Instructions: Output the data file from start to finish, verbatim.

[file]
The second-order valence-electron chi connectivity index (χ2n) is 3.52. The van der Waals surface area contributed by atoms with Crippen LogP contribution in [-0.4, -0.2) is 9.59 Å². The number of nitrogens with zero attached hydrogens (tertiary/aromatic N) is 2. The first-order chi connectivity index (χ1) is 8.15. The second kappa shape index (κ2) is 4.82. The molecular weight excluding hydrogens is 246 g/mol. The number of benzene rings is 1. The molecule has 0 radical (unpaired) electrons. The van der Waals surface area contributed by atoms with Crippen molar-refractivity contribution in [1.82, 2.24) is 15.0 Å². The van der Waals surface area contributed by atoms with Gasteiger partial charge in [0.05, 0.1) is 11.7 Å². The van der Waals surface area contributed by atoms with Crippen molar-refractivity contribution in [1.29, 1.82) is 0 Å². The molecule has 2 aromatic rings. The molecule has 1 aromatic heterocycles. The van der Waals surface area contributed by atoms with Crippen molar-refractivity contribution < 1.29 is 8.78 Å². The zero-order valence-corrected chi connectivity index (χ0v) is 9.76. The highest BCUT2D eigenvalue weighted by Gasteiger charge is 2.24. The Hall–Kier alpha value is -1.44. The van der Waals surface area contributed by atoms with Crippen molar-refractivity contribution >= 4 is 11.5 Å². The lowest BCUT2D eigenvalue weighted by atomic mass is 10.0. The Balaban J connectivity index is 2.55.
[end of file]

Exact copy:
The second-order valence-electron chi connectivity index (χ2n) is 3.52. The van der Waals surface area contributed by atoms with Crippen LogP contribution in [-0.4, -0.2) is 9.59 Å². The number of nitrogens with zero attached hydrogens (tertiary/aromatic N) is 2. The first-order chi connectivity index (χ1) is 8.15. The second kappa shape index (κ2) is 4.82. The molecular weight excluding hydrogens is 246 g/mol. The number of benzene rings is 1. The molecule has 0 radical (unpaired) electrons. The van der Waals surface area contributed by atoms with Crippen molar-refractivity contribution in [1.82, 2.24) is 15.0 Å². The van der Waals surface area contributed by atoms with Gasteiger partial charge in [0.05, 0.1) is 11.7 Å². The van der Waals surface area contributed by atoms with Crippen molar-refractivity contribution in [1.29, 1.82) is 0 Å². The molecule has 2 aromatic rings. The molecule has 1 aromatic heterocycles. The van der Waals surface area contributed by atoms with Crippen molar-refractivity contribution < 1.29 is 8.78 Å². The zero-order valence-corrected chi connectivity index (χ0v) is 9.76. The highest BCUT2D eigenvalue weighted by Gasteiger charge is 2.24. The Hall–Kier alpha value is -1.44. The van der Waals surface area contributed by atoms with Crippen molar-refractivity contribution >= 4 is 11.5 Å². The lowest BCUT2D eigenvalue weighted by atomic mass is 10.0. The Balaban J connectivity index is 2.55.